Tracking Photo Capture Progress

Monitor key events during capture to provide feedback in your camera UI.


Capturing a photo with an iOS device camera is a complex process involving physical camera mechanisms, image signal processing, the operating system, and your app. While it's possible for your app to ignore many stages of this process and simply wait for a final result, you can create a more responsive camera interface by monitoring each step.

After you call capturePhotoWithSettings:delegate:, your delegate object can follow along with five major steps in the process (or more, depending on your photo settings). Depending on your capture workflow and the capture UI you want to create, your delegate can handle some or all of these steps:

Diagram of numbered photo capture process steps after calling capturePhoto().
  1. Settings resolved

  2. Exposure started

  3. Exposure complete

  4. Result data delivery

  5. Capture complete

The capture system provides an AVCaptureResolvedPhotoSettings object at each step in this process. Because multiple captures can be in progress at the same time, each resolved photo settings object has a uniqueID whose value matches the uniqueID of the AVCapturePhotoSettings you used to take the photo.

Get Resolved Capture Settings

When you specify the settings for a photo, some of the settings you choose can be automatic, left for the capture system to decide at precisely the moment of capture. For example, you can choose AVCaptureFlashModeAuto flash mode, allowing the camera itself to determine based on scene lighting whether to fire the flash when exposing the photo.

Just before starting the exposure, the photo output calls your delegate's captureOutput:willBeginCaptureForResolvedSettings: method, whose resolvedSettings parameter tells you the actual settings for that capture. For example, if you chose AVCaptureFlashModeAuto flash mode, the resolved settings object tells you whether the flash is in use for the current capture—you could use this information to show in your UI that the flash was used.

Handle Exposure Start

When the exposure time begins, the photo output calls your delegate's captureOutput:willCapturePhotoForResolvedSettings: method. In traditional photography, this moment is equivalent to the opening of the camera shutter. The system also automatically plays a shutter sound at this time.

In your UI, you can respond to this method to display a shutter animation or some other indicator that the requested photo is being taken.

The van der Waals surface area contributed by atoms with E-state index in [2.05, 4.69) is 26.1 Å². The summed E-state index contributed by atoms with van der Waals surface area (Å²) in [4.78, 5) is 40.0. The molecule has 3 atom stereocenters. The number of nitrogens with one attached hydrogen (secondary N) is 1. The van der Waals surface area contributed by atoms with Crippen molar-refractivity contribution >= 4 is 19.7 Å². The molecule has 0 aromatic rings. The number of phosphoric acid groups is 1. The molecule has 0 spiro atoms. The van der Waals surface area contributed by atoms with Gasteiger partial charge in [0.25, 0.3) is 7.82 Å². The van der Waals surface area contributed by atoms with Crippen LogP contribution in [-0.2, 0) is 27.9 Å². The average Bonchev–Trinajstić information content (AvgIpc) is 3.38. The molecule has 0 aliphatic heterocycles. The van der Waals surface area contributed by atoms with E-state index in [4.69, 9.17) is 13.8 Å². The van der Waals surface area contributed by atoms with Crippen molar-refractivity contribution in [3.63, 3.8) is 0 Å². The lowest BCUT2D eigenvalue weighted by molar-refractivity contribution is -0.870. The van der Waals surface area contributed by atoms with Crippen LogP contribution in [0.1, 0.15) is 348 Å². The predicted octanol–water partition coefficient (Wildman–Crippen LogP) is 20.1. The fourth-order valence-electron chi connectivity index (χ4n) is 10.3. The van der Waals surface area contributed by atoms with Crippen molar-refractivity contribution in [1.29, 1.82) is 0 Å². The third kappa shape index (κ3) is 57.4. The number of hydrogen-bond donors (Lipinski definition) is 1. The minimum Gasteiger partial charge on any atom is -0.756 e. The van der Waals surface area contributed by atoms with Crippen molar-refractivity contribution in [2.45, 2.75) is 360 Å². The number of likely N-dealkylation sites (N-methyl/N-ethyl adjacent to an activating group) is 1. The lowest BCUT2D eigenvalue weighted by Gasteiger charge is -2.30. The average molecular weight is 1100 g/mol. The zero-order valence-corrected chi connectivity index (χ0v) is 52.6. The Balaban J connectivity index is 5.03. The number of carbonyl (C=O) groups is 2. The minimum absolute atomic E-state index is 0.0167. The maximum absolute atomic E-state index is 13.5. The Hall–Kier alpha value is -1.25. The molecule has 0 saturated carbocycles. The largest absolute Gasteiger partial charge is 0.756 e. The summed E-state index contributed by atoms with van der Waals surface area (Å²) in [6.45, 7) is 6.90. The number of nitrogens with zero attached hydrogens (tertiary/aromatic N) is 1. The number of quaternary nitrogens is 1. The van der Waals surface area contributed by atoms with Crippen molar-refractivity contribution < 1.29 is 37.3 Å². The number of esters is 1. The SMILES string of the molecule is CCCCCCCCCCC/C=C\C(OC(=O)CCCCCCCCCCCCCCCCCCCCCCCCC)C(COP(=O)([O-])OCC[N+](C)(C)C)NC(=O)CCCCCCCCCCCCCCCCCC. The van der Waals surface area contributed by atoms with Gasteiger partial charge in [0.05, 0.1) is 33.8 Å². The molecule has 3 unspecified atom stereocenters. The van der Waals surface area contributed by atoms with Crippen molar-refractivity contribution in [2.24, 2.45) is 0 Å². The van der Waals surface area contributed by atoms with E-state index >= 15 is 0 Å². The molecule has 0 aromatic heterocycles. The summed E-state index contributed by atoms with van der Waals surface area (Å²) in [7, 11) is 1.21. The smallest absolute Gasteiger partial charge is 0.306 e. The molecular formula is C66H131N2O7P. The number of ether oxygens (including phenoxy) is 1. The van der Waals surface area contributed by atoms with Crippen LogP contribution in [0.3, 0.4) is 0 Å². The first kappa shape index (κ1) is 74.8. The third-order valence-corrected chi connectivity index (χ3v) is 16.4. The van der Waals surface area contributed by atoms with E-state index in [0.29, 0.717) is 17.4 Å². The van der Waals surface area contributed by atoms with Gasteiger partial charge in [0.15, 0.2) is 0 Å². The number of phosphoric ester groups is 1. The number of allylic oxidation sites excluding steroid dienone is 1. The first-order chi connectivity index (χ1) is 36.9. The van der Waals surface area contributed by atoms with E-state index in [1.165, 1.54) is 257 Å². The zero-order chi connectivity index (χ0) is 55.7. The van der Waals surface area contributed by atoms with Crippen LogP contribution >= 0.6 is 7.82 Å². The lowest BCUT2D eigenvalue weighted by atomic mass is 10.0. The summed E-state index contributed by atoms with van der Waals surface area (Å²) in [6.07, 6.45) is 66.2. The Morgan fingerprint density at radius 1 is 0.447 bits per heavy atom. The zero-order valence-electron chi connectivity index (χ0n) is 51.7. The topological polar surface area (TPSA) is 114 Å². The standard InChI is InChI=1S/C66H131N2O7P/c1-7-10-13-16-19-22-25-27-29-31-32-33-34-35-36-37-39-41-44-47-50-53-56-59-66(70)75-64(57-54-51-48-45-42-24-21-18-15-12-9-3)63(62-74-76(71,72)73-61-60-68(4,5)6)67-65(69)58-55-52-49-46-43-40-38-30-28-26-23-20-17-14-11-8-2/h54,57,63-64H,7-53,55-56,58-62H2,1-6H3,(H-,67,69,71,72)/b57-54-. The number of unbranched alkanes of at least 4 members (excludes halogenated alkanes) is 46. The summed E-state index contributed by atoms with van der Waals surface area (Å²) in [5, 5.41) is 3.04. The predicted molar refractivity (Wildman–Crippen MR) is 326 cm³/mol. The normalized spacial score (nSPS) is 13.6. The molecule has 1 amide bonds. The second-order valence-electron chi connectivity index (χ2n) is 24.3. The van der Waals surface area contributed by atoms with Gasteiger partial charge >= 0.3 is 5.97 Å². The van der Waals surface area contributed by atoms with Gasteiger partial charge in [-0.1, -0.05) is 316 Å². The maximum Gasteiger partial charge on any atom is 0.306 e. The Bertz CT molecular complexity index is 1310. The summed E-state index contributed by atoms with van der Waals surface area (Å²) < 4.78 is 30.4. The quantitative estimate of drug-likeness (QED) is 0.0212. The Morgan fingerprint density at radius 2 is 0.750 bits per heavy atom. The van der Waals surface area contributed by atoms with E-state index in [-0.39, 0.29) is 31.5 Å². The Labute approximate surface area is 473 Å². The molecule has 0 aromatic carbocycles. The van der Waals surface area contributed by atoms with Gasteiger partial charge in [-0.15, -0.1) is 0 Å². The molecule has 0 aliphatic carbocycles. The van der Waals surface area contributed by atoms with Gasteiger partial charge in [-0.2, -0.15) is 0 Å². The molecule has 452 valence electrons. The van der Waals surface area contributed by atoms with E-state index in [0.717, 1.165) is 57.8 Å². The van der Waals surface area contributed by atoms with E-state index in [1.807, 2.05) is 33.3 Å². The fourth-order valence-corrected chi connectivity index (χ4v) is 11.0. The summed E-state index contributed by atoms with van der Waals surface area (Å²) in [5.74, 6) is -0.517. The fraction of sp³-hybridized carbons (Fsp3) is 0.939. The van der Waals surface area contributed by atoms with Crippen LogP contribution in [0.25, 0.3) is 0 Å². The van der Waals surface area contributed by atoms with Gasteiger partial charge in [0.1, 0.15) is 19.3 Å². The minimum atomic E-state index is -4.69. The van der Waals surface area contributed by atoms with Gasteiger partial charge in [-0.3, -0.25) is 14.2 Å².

Handle Exposure End

The photo output calls your delegate's captureOutput:didCapturePhotoForResolvedSettings: method as soon as the exposure time completes. The system still needs time to process camera data before providing an image to your app, but you can use this moment to display in your UI that the exposure is complete. For example, you can simulate a shutter effect by hiding the camera preview in the willCapturePhoto method and showing it again in the didCapturePhoto method.

Handle Photo Results

When the photo output has image data available for your app, it calls your delegate's captureOutput:didFinishProcessingPhoto:error: method. Depending on your photo settings, the photo output may call this method multiple times:

  • If you request bracketed capture, this method fires (at least) once for each exposure in the bracket, providing the image for that exposure.

  • If you request capture in both RAW and processed formats (such as HEIF/HEVC or JPEG), this method fires (at least) once for each format.

For example, if you request RAW+HEIF capture in a three-exposure bracket, the photo output calls your delegate's didFinishProcessingPhoto method six times (2 formats × 3 exposures), providing six AVCapturePhoto objects. To keep track of multiple results, compare the photoCount from each photo to the expectedPhotoCount of your resolved settings.

Clean Up When Capture Is Complete

When all of the system's work for a capture is complete, the photo output calls your delegate's captureOutput:didFinishCaptureForResolvedSettings:error: method. You can use this moment to finish your app's part of the capture process:

The code below shows one way to manage multiple photo capture delegate objects:

class PhotoCaptureProcessor: NSObject, AVCapturePhotoCaptureDelegate {
    var completionHandler: () -> () = {}
    func photoOutput(_ output: AVCapturePhotoOutput, didFinishCaptureFor resolvedSettings: AVCaptureResolvedPhotoSettings, error: Error?) {
    // ... other delegate methods to handle capture results...

// Keep a set of in-progress capture delegates.
var capturesInProgress = Set<PhotoCaptureProcessor>()

func shootPhoto() {    
    // Make a new capture delegate for each capture and add it to the set.
    let captureProcessor = PhotoCaptureProcessor()
    // Schedule for the capture delegate to be removed from the set after capture.
    captureProcessor.completionHandler = { [weak self] in
        self?.capturesInProgress.remove(captureProcessor); return
    self.photoOutput.capturePhoto(with: self.settingsForNextPhoto(), delegate: captureProcessor)

See Also

Next Steps

Saving Captured Photos

Add the image and other data from a photo capture to the Photos library.

Capturing and Saving Live Photos

Capture Live Photos like those created in the system Camera app and save them to the Photos library.